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Tests, Treatments and Therapies for Head and Neck Cancer at the University of Colorado Cancer Center

No individuals—or head and neck cancer cases—are alike. As a world leader in cancer research, we’re able to use a vast array of resources to properly evaluate your situation and create a plan to fit your exact, personal needs.

From the initial diagnostic testing to the post-treatment follow-up, your expert medical team will be with you every step of the way.

To talk to our team of experts to create your individual treatment plan, call (720) 848-0300 to make an appointment today.

Staging & Detection Tests

The following tests and procedures may be used to find and classify (or “stage”) head and neck cancer:

  • Barium swallow (Upper GI Series) – A series of x-rays of the esophagus and stomach. The patient drinks a liquid that contains barium (a silver-white metallic compound). The liquid coats the esophagus and stomach, and x-rays are taken.
  • Biopsy – The removal of cells or tissues so they can be viewed under a microscope to check for signs of cancer.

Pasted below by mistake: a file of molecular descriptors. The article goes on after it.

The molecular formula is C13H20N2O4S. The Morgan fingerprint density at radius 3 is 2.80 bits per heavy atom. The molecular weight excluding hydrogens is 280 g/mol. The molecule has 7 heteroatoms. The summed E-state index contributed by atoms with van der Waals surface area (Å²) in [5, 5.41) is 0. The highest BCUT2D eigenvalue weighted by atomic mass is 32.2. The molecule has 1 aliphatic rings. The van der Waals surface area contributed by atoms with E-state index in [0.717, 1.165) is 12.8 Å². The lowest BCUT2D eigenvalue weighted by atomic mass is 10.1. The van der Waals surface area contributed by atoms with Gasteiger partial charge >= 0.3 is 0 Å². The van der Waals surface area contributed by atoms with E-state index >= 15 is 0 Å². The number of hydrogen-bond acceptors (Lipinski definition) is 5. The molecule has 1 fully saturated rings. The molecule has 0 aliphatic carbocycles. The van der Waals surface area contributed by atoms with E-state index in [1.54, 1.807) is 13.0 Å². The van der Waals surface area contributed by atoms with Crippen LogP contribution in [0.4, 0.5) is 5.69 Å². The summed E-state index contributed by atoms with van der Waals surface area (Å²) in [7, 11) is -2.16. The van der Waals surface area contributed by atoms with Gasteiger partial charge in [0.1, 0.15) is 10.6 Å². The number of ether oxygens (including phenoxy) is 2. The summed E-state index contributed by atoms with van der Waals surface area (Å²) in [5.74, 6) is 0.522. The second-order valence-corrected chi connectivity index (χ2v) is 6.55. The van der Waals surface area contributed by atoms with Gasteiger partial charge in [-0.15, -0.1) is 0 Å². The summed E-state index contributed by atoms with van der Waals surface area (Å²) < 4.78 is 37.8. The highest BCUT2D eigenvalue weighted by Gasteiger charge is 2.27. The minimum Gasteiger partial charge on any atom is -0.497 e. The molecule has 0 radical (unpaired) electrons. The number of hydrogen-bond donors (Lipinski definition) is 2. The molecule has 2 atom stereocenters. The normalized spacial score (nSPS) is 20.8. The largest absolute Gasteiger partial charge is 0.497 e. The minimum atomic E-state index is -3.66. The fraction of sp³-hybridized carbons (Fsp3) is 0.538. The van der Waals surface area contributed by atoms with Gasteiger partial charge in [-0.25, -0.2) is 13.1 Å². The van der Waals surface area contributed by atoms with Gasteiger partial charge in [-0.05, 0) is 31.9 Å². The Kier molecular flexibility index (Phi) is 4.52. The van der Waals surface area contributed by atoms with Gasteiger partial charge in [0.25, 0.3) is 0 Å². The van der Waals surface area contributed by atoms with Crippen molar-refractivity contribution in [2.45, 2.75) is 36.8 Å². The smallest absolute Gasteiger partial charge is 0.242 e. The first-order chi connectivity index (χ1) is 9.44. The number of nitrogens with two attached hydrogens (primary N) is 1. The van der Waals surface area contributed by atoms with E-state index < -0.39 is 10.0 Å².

• Bronchoscopy – An exam to look inside the trachea and large airways in the lung for abnormal areas. A bronchoscope (a thin, lighted tube) is inserted through the nose or mouth into the trachea and lungs. Tissue samples may be taken for biopsy.
  • CT Scan (computed tomography) – An X-ray procedure that creates detailed, highly accurate cross-sectional body images.
  • Endoscopy – An exam to look at organs and tissues inside the body to check for abnormal areas. An endoscope (a thin, lighted tube) is inserted through an incision (cut) in the skin or opening in the body, such as the mouth. Tissue samples and lymph nodes may be taken for biopsy.
  • Esophagoscopy – An exam to look inside the esophagus to check for abnormal areas. An esophagoscope (a thin, lighted tube) is inserted through the mouth or nose and down the throat into the esophagus. Tissue samples may be taken for biopsy.
  • Exfoliative cytology – A procedure to collect cells from the lip or oral cavity. A piece of cotton, a brush or a small wooden stick is used to gently scrape cells from the lips, tongue, mouth or throat. The cells are viewed under a microscope to find out if they are abnormal.